Today's subject matter occurred to me two weeks ago. At that time, I hadn't conceived of the essay, and saw it as material for a stand-alone piece. It was only today -- in a car on the way to a quilt factory in Pujiang-- that I realized it belongs in the essay. At the same time, it doesn't seem right to deprive it its original place, that is, here.
So here it is.
In old-fashioned railway steam engines, the engineer (i.e., driver) had to deploy a device called the dead man's handle in order to move the train forward. (Richard Thompson has a great song by that title, by the way.) It was designed in such a way that if he ever let go -- for any reason, but especially the reason that he was dead (by heart attack, or pistol shot, or whatever) -- the handle would automatically move back to the off position, stopping the train.
Not long ago, in my immediate vicinity, the question was raised as to what we have in us that might stop us from assuming we have developed to the highest level (or any higher level whatsoever) when, in fact, we have not. In other words, how do we know if we have reached a level -- any level? Metaphysical history is, after all, littered with the sad remains of what I call “99% masters”-- men who thought they knew everything, but were in the end missing something vital that fell into what we would call the "unknown unknown” ...for those men.
Spiritual works that unfetter themselves from traditions can tend to produce such situations. Traditions, hidebound and form--oriented though they may be, tend to have safeguards. Mavericks, outsiders, and Unique Celestial Gurus may routinely eschew such limitations, but they do so at their own risk.
In Christianity, and Islam, and Buddhism, the dead man's handle consists of compassion and humility. No matter how far we go, in these traditional practices, it is firmly understood that in the absence of these two features, any development whatsoever is ultimately flawed. And, indeed, we discover these two practices at the heart of Gurdjieff's work. No coincidence, perhaps, considering his firmly Christian roots, his deeply Islamic practices, and the large dose of (apparently) Tibetan Buddhism he spiced his teachings with.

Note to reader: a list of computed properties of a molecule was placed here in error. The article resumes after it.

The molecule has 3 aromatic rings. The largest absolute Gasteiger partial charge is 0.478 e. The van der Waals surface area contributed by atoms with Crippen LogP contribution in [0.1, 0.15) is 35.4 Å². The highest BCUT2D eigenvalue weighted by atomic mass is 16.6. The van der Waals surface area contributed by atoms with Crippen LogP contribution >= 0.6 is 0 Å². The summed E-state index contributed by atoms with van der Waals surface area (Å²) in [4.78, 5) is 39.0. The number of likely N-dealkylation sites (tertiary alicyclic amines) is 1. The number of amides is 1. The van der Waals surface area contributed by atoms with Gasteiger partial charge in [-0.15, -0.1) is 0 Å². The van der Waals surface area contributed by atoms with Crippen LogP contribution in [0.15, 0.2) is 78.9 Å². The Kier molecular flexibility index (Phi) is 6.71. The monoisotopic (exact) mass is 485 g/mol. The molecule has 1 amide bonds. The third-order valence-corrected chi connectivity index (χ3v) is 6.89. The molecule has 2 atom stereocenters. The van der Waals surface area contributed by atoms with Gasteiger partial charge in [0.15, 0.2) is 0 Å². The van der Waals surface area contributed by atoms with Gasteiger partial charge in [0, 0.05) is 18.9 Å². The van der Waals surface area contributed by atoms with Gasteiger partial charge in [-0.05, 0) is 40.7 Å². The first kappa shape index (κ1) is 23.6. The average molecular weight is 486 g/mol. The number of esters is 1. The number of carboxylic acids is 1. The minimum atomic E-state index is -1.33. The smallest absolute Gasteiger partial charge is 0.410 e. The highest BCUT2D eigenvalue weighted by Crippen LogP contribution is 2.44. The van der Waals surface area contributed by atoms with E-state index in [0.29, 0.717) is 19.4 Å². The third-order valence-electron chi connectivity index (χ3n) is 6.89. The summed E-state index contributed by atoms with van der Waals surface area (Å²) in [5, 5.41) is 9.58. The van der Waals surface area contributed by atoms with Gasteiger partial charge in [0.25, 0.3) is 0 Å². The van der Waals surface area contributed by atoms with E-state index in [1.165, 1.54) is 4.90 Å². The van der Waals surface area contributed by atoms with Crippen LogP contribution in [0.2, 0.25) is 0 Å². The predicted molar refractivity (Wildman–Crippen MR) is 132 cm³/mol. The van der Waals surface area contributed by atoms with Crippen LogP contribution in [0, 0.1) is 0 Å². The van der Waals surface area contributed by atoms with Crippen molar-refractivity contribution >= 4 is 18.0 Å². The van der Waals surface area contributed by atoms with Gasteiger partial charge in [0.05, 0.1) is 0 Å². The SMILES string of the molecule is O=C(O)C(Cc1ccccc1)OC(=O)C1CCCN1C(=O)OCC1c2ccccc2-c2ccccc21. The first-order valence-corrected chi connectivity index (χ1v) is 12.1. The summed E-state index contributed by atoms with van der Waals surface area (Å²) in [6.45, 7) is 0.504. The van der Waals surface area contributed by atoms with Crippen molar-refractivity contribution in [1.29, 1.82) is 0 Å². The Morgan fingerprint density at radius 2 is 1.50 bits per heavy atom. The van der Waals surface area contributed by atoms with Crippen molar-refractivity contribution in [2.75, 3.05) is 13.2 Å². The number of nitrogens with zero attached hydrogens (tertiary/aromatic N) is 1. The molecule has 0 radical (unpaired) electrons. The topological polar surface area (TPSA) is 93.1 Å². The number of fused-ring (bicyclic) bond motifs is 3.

The practice of outer considering is above all a compassionate one. And the sensing of one’s own nothingness is perhaps the quintessential ingredient in humility.
In the first practice, we work to develop and understand empathy. In the second, we kneel before what Gurdjieff called "his endlessness" in abject acknowledgment of our subservience. The entire chapter of Ecclesiastes in the Bible is about the second practice. It's likely that no other single piece of literature sums man's vanity and obligations up in such a comprehensive manner.
These two understandings are closely tied to development of emotional center. As the emotional octave becomes more whole, these two experiences should deepen. And, in fact, they relate to the two intervals of the octave.
The practice of outer considering is above all a practice of attention. In order to have compassion, we must attend to those around us -- discover their humanity, see that we are just like they are. We must attend to their manifestations, attend to their needs, attend to an understanding of the difficult and even desperate situations we all fall victim to. So, in a very real sense, the practice of compassion is directly related to conscious labor.
The practice of sensing one's own nothingness is related to intentional suffering. In placing the ego under the authority of something much larger, of course we suffer. None of us want to give up this thing that we believe makes us what we are. It is only the willingness within us to intentionally allow a force greater than ourselves to act that can make anything real possible. This is directly related to the idea of submission, of the surrender that Islam demands of man.
And why, you may ask, are these two qualities of compassion and humility so important? It’s quite simple, really.
In the way of the fakir and the way of the Yogi, tremendous strength and tremendous intelligence may be developed, yes. However, in the absence of the development of emotional center -- the way of the monk -- they are subject to abuse. Only the proper development of emotional center can help a man who develops in other ways to avoid the disaster incumbent upon one who has too much strength, or too much intellect, without enough heart.
And in both cases, without the heart, one will inevitably lead others astray -- a crime which is difficult to redress.
May your roots find water, and your leaves know sun.